We are still a few weeks away from the release of their new album Ones and Sixes, but nevertheless this Stereogum profile of Low is worth reading if you are not already hyped for the return of one of the most consistently great rock bands of the last twenty years.
There’s a reason that when watching the OutKast reunion this year that Andre 3000 didn’t feel like being there, and that was confirmed in his interview with FADER where discusses the specifics of his “selling out.”
Proving that just about every album gets the 20-year treatment, Stereogum has a piece on Bush’s debut Sixteen Stone. While admittedly it was one of my first albums, it’s not exactly a landmark record, but the evolution of its reception makes the essay worth reading.
And finally, most of our Foo Fighters coverage has revolved around Dave Grohl, but this time it’s Pat Smear getting the spotlight. Pat talks to Diffuser about the making of Sonic Highways and how he ended up becoming a part of Nirvana, as well as his unique take on guitars. Though the introduction mentions only two of the legendary bands of which he was a member, rest assured, Pat does talk about his time in the Germs for a bit.
We’ve got some great #longreads for you this weekend, so try to fit these in as you enjoy Record Store Day.
Many music fans were excited for the reunion of OutKast at Coachella last weekend (this one included), but unfortunately it wasn’t the joyous celebration that we were hoping would occur. There’s a lot to be said about the general shittiness of festivals, and Coachella specifically, but even that doesn’t account for some of the disappointment that many OutKast fans felt (personally, as a viewer watching things on my couch, I was able to enjoy it, album-plug for Future notwithstanding). Rembert Browne at Grantland does a great job of expounding on this sentiment. And if you’re wondering why the OutKast reunion was such a big deal in the first place, Andrea Battleground at the AVClub can help get you up to speed.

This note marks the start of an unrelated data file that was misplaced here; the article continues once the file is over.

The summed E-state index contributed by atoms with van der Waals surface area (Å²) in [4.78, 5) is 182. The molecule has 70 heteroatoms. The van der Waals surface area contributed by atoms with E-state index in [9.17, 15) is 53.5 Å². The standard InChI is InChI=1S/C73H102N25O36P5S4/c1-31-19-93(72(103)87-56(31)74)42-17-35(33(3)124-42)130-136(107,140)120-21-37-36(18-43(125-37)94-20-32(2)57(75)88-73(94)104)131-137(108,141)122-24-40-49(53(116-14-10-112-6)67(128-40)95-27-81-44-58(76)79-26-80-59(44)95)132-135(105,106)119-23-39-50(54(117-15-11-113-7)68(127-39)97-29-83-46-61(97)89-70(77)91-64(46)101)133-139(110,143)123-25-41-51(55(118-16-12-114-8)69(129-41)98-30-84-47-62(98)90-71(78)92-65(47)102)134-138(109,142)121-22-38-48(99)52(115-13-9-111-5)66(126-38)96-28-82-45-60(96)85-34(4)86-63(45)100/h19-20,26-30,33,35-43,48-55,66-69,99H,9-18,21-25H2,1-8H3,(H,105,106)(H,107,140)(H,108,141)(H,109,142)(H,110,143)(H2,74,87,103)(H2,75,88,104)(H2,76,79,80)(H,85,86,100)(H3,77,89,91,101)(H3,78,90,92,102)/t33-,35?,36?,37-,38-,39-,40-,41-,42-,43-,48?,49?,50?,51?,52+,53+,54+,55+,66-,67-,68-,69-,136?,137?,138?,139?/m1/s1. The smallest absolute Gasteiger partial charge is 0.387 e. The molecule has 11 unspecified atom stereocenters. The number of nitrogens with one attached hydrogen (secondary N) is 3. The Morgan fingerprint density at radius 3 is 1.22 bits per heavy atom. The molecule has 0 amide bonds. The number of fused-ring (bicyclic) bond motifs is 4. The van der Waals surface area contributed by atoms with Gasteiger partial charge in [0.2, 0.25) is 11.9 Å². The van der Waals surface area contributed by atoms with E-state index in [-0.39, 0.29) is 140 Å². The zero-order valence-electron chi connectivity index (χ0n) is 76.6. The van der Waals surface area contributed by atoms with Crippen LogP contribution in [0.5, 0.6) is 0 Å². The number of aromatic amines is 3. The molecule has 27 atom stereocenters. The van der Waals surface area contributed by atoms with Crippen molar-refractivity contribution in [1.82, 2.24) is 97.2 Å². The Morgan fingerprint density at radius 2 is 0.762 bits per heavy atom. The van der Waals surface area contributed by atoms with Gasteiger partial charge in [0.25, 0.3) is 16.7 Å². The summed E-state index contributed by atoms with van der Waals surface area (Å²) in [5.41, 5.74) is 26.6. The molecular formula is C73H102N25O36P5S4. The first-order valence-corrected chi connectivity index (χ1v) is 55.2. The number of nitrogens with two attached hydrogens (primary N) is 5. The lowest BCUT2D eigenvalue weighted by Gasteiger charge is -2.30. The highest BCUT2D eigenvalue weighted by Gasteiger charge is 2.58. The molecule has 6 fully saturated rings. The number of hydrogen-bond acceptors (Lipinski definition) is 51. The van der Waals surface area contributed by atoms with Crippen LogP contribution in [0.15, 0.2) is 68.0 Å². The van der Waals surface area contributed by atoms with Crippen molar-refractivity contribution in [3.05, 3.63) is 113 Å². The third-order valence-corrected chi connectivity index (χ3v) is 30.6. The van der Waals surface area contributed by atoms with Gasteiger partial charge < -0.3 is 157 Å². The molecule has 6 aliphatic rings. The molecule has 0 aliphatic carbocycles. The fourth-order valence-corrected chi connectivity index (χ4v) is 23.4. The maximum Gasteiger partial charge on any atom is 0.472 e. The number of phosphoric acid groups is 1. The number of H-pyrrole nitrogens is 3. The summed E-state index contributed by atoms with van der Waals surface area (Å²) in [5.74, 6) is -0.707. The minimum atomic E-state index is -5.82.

Last weekend I engaged in a scavenger hunt across Portland with some friends, and one of the items that we procured was an 8-Track of Bob Seger’s Night Moves. It is now one of my most valued possessions. Coincidentally enough, Steven Hyden wrote a piece this week why you shouldn’t scoff at this notion. Behold, in all its glory:
Pitchfork has a couple of excellent features this week, both analyzing more the business side of music, and specifically the use and accumulation of data. First, there was an article outlining the evolution of the Billboard R&B/Hip-Hop chart, and how its current format leads to problems in tracking songs. It raises some interesting points, but to dismiss the impact on how the specific genre has had an impact on Top 40 is a bit of a mistake, and maybe a solution that is more in line with how Billboard charts Alternative Rock may be one way to go. The other piece looks at the history of streaming and its future, finding analogues in prior devices like the jukebox and looking at how data is processed to give a better idea for programs in dispensing recommendations. Both are great and worth the time to read.